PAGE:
I don’t ever get any good leads …”

“You can’t get deals like that where I live …”

These are just some of the statements I hear all the time from real estate investors who haven’t honed their lead-to-deal conversion ninja skills.

Mostly likely, the problem isn’t that they aren’t getting good leads or that those kinds of deals can’t be found where they are.

Rather, the problem is almost always that they just don’t know how to properly convert those leads into deals.


Maybe you’ve heard that house flipping is all a numbers game. That’s true.

But some of the commonly cited numbers and formulas aren’t always accurate. Take the ratio of leads to deals, for example.

It’s said that it takes 100 calls to get 10 great leads that ultimately will result in one deal. I don’t like those numbers at all.

We can do better than that. Much better.

In my house flipping business, we regularly make offers on 33 percent to 50 percent of the calls and online submissions we get. That already is much better than the 10-to-1 leads-to-offers ratio for a typical house flipping business.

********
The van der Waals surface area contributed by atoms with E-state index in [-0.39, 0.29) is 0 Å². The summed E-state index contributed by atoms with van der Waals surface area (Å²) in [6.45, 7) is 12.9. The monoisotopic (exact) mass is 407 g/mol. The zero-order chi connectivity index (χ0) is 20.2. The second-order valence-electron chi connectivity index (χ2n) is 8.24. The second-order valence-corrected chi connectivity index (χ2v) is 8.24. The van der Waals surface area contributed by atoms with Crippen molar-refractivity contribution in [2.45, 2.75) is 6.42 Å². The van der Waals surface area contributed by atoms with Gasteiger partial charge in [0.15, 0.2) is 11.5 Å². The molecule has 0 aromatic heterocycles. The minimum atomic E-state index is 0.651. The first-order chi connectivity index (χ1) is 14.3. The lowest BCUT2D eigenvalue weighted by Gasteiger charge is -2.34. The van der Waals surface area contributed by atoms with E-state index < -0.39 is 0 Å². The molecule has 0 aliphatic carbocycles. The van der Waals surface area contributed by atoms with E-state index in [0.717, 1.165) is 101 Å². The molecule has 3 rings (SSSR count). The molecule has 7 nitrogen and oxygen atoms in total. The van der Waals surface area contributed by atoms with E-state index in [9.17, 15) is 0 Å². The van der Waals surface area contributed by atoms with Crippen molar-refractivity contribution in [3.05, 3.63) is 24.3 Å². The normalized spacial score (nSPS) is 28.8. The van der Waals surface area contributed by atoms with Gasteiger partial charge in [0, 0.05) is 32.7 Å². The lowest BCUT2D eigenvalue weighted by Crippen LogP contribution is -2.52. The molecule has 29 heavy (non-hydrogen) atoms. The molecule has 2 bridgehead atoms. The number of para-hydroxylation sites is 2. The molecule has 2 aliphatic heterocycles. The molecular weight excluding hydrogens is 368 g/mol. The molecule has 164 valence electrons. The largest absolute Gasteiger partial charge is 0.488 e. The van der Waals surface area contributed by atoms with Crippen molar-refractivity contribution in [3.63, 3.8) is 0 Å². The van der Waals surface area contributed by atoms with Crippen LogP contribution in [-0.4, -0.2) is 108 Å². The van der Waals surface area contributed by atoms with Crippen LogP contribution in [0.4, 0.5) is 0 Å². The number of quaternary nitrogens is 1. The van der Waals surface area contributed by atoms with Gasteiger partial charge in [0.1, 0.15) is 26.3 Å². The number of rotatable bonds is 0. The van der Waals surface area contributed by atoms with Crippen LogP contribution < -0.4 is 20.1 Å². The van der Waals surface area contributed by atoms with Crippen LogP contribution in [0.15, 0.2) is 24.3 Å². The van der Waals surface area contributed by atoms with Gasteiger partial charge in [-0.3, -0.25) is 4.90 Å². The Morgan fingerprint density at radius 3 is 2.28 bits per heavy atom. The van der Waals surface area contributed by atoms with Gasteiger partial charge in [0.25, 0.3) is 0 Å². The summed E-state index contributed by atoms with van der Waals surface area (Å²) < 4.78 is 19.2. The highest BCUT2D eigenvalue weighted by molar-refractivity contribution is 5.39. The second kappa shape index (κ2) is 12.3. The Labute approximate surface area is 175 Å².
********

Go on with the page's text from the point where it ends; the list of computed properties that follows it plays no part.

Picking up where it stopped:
From those offers, we typically buy 20 percent to 30 percent of the houses. Again, that’s much better than the abysmal 10 percent that is commonplace.

Here’s how to improve your conversion rates with ease.


Competition is the reason so many real estate investors hover around the 1 percent range of calls to deals. (Remember: 100 calls, 10 offers, one deal). Other investors are snatching up those deals.

There are four specific things we do that much of our (and likely much of your) competition just doesn’t do consistently.

1. We Answer Our Phones Ourselves and Immediately

When our marketing generates a call from a seller, we immediately answer that call—no matter what we are doing. Even if we are at the dinner table, we will stop and answer the phone.